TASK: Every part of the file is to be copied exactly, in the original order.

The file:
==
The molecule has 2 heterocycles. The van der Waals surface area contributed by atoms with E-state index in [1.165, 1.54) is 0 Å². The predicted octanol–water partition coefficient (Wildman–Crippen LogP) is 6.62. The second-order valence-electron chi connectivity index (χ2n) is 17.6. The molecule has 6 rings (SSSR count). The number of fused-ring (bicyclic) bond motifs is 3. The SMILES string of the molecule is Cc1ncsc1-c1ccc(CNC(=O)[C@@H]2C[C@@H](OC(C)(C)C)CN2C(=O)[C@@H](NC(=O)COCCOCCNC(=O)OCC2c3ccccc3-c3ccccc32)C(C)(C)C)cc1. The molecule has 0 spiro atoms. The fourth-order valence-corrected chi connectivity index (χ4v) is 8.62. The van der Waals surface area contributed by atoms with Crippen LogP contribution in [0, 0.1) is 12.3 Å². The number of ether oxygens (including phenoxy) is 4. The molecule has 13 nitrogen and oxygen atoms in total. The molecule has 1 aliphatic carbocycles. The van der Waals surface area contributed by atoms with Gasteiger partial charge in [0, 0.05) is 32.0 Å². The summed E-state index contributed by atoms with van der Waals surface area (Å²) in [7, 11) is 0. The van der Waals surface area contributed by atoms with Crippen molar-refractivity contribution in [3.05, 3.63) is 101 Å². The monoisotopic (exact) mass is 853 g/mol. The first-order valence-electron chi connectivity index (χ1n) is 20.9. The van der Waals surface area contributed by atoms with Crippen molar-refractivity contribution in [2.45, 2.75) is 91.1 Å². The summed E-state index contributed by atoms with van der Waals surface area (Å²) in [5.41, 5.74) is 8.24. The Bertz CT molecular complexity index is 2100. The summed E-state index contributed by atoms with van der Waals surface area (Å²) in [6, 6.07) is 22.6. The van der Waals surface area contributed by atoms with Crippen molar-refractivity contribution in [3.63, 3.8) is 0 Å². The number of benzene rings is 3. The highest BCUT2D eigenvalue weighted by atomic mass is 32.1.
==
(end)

The molecule has 2 heterocycles. The van der Waals surface area contributed by atoms with E-state index in [1.165, 1.54) is 0 Å². The predicted octanol–water partition coefficient (Wildman–Crippen LogP) is 6.62. The second-order valence-electron chi connectivity index (χ2n) is 17.6. The molecule has 6 rings (SSSR count). The number of fused-ring (bicyclic) bond motifs is 3. The SMILES string of the molecule is Cc1ncsc1-c1ccc(CNC(=O)[C@@H]2C[C@@H](OC(C)(C)C)CN2C(=O)[C@@H](NC(=O)COCCOCCNC(=O)OCC2c3ccccc3-c3ccccc32)C(C)(C)C)cc1. The molecule has 0 spiro atoms. The fourth-order valence-corrected chi connectivity index (χ4v) is 8.62. The van der Waals surface area contributed by atoms with Crippen LogP contribution in [0, 0.1) is 12.3 Å². The number of ether oxygens (including phenoxy) is 4. The molecule has 13 nitrogen and oxygen atoms in total. The molecule has 1 aliphatic carbocycles. The van der Waals surface area contributed by atoms with Gasteiger partial charge in [0, 0.05) is 32.0 Å². The summed E-state index contributed by atoms with van der Waals surface area (Å²) in [7, 11) is 0. The van der Waals surface area contributed by atoms with Crippen molar-refractivity contribution in [3.05, 3.63) is 101 Å². The monoisotopic (exact) mass is 853 g/mol. The first-order valence-electron chi connectivity index (χ1n) is 20.9. The van der Waals surface area contributed by atoms with Crippen molar-refractivity contribution in [2.45, 2.75) is 91.1 Å². The summed E-state index contributed by atoms with van der Waals surface area (Å²) in [5.41, 5.74) is 8.24. The Bertz CT molecular complexity index is 2100. The summed E-state index contributed by atoms with van der Waals surface area (Å²) in [6, 6.07) is 22.6. The van der Waals surface area contributed by atoms with Crippen molar-refractivity contribution in [3.63, 3.8) is 0 Å². The number of benzene rings is 3. The highest BCUT2D eigenvalue weighted by atomic mass is 32.1.